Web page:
The Student Playlist

Showcasing the Best New Music, Curating the Classics

REVIEW: Local Natives – ‘Violet Street’ (Loma Vista)


In a sentence:

Local Natives’ fourth album ‘Violet Street’ is a much freer expression of their talents than any of their other records.

Violet Street,the fourth studio album from California-based Local Natives, is a reminder that finding fresh dynamic within a band context is something that a group of seasoned musicians very often needs. Following the solid-hand-on-the-tiller feel of 2016’s Sunlit Youth, the band opened up to collaboration and vulnerability, taking inspiration from the vintage methods of writing music and as explained by Taylor Rice (vocal/guitar), simply being together in a studio and bouncing ideas off of eachother was the key to creating an environment where no song was too weird and no sound was out of place.

The band worked on their new record with producer Shawn Everett, whose credits include The War On Drugs, Alabama Shakes and Kacey Musgraves. Recorded in a studio on Violet Street in Los Angeles over a span of twelve months, for which the album was named, the results are a reflection of the rejuvenated Local Natives, whose ability to express themselves without any constraints has resulted one of their best records yet.

Music video for ‘When Am I Gonna Lose You’

‘When Am I Gonna Lose You’ couldn’t have done a better job as a single for the album – anthemic and bursting with energy, the song’s darker build-up perfectly conveys the fear of losing the person you love. The following song, ‘Café Amarillo’ is equally sincere and heartfelt – equipped with an intense bassline, profound lyrics, and topped with mesmerising harmony in the chorus, it’s an uplifting moment, even when “it’s raining on both ends of the phone”.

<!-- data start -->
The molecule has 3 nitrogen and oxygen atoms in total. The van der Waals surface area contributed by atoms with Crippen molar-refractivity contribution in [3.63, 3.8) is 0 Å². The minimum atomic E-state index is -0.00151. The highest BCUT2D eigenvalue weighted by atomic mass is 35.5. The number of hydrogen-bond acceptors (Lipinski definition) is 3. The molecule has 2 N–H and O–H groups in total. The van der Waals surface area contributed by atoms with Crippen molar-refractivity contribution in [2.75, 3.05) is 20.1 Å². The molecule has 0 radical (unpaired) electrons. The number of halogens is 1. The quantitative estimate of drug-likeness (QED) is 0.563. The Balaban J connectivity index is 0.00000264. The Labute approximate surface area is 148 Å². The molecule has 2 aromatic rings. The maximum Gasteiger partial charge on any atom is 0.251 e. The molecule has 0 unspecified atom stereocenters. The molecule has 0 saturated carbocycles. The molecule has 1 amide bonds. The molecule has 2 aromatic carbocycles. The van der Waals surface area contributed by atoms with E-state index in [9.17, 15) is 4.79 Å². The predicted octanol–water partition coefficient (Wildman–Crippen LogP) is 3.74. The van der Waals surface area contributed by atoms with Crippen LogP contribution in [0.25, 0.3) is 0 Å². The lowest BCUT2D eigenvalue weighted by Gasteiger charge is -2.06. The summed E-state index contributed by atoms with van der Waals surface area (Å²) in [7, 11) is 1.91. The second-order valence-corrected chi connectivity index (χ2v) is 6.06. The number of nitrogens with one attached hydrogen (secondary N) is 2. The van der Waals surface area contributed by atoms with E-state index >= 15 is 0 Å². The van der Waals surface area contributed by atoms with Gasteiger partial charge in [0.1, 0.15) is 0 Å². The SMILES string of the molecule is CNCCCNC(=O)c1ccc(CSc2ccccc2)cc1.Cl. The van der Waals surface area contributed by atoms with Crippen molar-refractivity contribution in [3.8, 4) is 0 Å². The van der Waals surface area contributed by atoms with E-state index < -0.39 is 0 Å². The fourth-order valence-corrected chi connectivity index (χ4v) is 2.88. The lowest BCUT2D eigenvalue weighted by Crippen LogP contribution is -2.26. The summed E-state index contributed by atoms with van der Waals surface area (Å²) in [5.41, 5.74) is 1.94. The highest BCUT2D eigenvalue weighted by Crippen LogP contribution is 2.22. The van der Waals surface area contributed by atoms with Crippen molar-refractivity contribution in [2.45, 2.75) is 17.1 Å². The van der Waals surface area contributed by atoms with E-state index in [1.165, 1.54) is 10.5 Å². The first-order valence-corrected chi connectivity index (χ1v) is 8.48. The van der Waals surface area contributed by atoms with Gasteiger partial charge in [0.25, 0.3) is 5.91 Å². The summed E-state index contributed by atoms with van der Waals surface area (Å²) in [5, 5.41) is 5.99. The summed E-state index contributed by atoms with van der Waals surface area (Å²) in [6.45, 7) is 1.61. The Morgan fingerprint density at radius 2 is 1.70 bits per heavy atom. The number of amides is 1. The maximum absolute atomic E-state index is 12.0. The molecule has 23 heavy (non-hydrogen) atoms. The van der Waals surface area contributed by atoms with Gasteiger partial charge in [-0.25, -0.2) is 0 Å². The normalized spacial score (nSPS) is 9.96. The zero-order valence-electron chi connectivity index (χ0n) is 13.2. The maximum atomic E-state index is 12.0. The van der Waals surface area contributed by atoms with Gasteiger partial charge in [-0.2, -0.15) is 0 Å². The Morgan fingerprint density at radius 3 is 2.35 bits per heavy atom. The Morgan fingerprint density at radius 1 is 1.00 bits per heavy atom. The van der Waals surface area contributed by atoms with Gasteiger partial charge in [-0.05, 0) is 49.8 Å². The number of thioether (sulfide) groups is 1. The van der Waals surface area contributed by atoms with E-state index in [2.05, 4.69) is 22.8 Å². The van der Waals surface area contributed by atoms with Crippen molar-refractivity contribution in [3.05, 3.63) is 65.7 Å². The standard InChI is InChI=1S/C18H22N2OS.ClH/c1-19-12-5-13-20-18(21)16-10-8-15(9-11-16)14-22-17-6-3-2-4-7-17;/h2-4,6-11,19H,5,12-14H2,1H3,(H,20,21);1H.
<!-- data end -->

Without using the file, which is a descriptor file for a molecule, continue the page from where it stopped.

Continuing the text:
Each consecutive song on the album also possess something captivating in their melody, hook or lyrics – Local Natives confronted their lived experiences and based their storytelling on authentic connections, struggles and reflections. ‘Shy’ examines the idea of toxic masculinity, while ‘Garden Of Elysian’ brings out the nostalgic side of the band with some of the best lyrics on the album.

Music video for ‘Tap Dancer’

Violet Street closes with ‘Tap Dancer’ which ponders the passing of time and the concept of the past being simpler than the present: “I don’t know, Everything was easier before / Take me back, Before I knew of artificial roses”, Rice croons. When the album reaches its conclusion, it’s difficult not to appreciate Local Natives’ openness, sincerity and sonic creativity, all of which made Violet Street as energising and captivating as it could ever be. (8/10) (Alicja Rutkowska)

Listen to Violet Street by Local Natives here via Spotify, and tell us what you think below!

Leave A Comment

Your email address will not be published.

This site uses Akismet to reduce spam. Learn how your comment data is processed.